Daniel Pena: The Silver (and Black) Lining: What This Series Taught Us About the San Antonio Spurs
The mood inside the Dog & Duck Pub here in Austin, Texas, is somber to say the least. The topic of conversation, even among the half-way followers, verges on the existential: Game 6 and the 20 seconds to an almost-championship, Game 7 and Timmy's bunny hop that almost went in to tie the game in the final seconds, Kawhi Leonard's missed free-throw that almost dropped and could have ended the series once and for all. Almost is the word that haunts today and more than likely, the entirety of next season for the Spurs and their fans. But almost is something to consider too, especially for a team many considered, as recent as this year, to be beyond their prime. Only five Game 7s have been forced in the last quarter century. Most of them have been grueling to watch, this one being no exception. But in this series there are some things we learned about the Spurs and a few things to look forward to. Here's the silver (and black) lining:
1. The Spurs Can Go the Distance While there were definitely signs of aging, particularly evident in the later games of this series with the Heat, there were also displays of incredible endurance from the likes of Tony Parker, who scored an average of 20.6 points per game while playing an average of 36.4 minutes on a tight hamstring (which doctors said could rip at any moment) and Tim Duncan whose performance was especially notable in these Finals, having scored an average of 18.1 points on 35.0 minutes. The Big Fundamental's reliance on, well, the fundamentals, have allowed him to age gracefully thus far. He's expressed no interest in premature retirement and Tony Parker has expressed no interest in leaving San Antonio. Couple the resilience of those core players in a physical series with the toughness of Boris Diaw and Kawhi Leonard, and the Spurs have a decent shot at another run in the not too distant future.
2. Kawhi Leonard and Danny Green Danny Green holds the current record for 3 point shots made in the Finals, with 27. Kawhi Leonard's poise and grace under pressure in Game 7 continually gave Spurs new life when all hope seemed lost. And as I've also written about in my previous blog post, The Enigmatic Kawhi Leonard, he's also proving to be one of the toughest defenders in the game at only 21 years old. These gentlemen are players to watch. They rose to the occasion several times throughout the playoffs and in the Finals. They are the future of the San Antonio Spurs. I have no doubt they'll be future Hall of Famers before long with Coach Pop at the wheel.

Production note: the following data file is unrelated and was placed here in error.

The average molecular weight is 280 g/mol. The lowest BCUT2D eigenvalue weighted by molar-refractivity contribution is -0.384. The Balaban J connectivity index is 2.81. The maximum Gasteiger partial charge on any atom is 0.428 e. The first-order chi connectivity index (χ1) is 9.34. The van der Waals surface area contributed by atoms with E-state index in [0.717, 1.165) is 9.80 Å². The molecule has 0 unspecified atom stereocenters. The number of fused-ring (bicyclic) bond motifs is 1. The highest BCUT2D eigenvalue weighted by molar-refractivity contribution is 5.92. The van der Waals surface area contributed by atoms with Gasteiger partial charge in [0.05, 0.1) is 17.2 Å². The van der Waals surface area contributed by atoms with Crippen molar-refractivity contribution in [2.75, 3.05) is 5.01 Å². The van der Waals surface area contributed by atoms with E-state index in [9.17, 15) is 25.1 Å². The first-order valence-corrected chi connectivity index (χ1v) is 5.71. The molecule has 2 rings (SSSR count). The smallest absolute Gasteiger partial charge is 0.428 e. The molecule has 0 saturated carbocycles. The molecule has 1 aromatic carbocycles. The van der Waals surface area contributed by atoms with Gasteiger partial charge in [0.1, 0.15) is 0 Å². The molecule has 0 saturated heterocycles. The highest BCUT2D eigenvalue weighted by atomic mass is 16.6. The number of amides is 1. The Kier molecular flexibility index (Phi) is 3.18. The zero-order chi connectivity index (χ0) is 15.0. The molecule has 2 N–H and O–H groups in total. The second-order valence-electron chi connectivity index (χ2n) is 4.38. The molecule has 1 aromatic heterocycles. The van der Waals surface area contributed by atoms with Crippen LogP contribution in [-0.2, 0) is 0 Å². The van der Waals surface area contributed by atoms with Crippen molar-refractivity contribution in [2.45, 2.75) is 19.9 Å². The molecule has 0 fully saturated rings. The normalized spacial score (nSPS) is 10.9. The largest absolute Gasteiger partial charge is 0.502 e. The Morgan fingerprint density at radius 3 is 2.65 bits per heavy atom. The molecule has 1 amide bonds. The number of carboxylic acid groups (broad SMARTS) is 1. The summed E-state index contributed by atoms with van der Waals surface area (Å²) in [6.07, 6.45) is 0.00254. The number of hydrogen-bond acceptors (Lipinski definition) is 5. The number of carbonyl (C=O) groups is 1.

3. They've Won the West and They're Contenders to Win it Again While it might be fruitless, and probably a bad idea altogether, to speculate on the team chemistry, restructuring, and rebuilding times of other organizations like the Clippers, the Lakers, and the Mavericks, who are all in flux, there is something to be said about the stability and durability of the San Antonio Spurs under the management of R.C. Buford and the coaching of Gregg Popovich. The Clippers are in talks with the Celtics. Mark Cuban is in talks with Dwight Howard. Dwight Howard is in talks with everyone. The Spurs have spoken: they'll continue to pound the rock. It got them this far. And Tim Duncan has another couple seasons to go, yet.
4. The Birth of a Rivalry (Maybe) Tim Duncan, the greatest power forward ever to play the game, vs. LeBron James who, Magic Johnson boldly proclaimed last night, will be remembered as the greatest player ever. What say you, MJ fans? While it's impossible to tell the future, it's more than possible that these two teams will meet again in the Finals, which is good news for basketball fans everywhere: Small-ball, LeBron shooting 3s, El Charro del Oro vs. the preternaturally gifted Julia Dale who both sung the National Anthem with great affect. What wasn't there to like about these finals? You would be hard pressed to find a Finals series in recent history that matched up to the intensity of this one. Even if you're a Spurs fan, you have to acknowledge that great basketball plays were made on both sides of the court. The Spurs were a pleasure to watch. The Heat were superb. The sportsmanship displayed in this series was unparalleled in all sports, I would argue. Never before have I seen such respect between two teams who played with such tenacity and such desperation. These teams understand they're likely to meet again. They expect to meet again. And so do we, the faithful.